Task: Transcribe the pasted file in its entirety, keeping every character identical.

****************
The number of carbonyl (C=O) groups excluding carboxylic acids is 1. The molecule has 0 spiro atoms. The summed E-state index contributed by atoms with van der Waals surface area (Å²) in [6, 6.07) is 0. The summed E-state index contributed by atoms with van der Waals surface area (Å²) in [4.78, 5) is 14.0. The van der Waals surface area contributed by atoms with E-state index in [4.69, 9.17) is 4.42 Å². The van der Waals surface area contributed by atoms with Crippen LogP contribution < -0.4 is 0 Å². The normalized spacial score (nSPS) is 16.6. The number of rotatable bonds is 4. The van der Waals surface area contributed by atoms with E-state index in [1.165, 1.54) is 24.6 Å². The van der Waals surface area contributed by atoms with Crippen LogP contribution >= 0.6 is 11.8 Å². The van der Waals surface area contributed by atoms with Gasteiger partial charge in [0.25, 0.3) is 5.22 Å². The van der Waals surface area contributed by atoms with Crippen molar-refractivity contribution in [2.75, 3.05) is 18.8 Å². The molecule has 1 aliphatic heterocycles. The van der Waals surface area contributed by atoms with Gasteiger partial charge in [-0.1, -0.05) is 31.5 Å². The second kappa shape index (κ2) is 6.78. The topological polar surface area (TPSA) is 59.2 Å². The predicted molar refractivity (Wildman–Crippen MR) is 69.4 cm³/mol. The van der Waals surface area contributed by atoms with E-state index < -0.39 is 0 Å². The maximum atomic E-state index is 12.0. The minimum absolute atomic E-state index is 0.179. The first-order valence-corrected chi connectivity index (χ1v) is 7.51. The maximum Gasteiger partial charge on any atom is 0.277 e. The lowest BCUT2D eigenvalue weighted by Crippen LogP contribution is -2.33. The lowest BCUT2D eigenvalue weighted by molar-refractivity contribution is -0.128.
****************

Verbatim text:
The number of carbonyl (C=O) groups excluding carboxylic acids is 1. The molecule has 0 spiro atoms. The summed E-state index contributed by atoms with van der Waals surface area (Å²) in [6, 6.07) is 0. The summed E-state index contributed by atoms with van der Waals surface area (Å²) in [4.78, 5) is 14.0. The van der Waals surface area contributed by atoms with E-state index in [4.69, 9.17) is 4.42 Å². The van der Waals surface area contributed by atoms with Crippen LogP contribution < -0.4 is 0 Å². The normalized spacial score (nSPS) is 16.6. The number of rotatable bonds is 4. The van der Waals surface area contributed by atoms with E-state index in [1.165, 1.54) is 24.6 Å². The van der Waals surface area contributed by atoms with Crippen LogP contribution >= 0.6 is 11.8 Å². The van der Waals surface area contributed by atoms with Gasteiger partial charge in [0.25, 0.3) is 5.22 Å². The van der Waals surface area contributed by atoms with Crippen molar-refractivity contribution in [2.75, 3.05) is 18.8 Å². The molecule has 1 aliphatic heterocycles. The van der Waals surface area contributed by atoms with Gasteiger partial charge in [-0.1, -0.05) is 31.5 Å². The second kappa shape index (κ2) is 6.78. The topological polar surface area (TPSA) is 59.2 Å². The predicted molar refractivity (Wildman–Crippen MR) is 69.4 cm³/mol. The van der Waals surface area contributed by atoms with E-state index < -0.39 is 0 Å². The maximum atomic E-state index is 12.0. The minimum absolute atomic E-state index is 0.179. The first-order valence-corrected chi connectivity index (χ1v) is 7.51. The maximum Gasteiger partial charge on any atom is 0.277 e. The lowest BCUT2D eigenvalue weighted by Crippen LogP contribution is -2.33. The lowest BCUT2D eigenvalue weighted by molar-refractivity contribution is -0.128.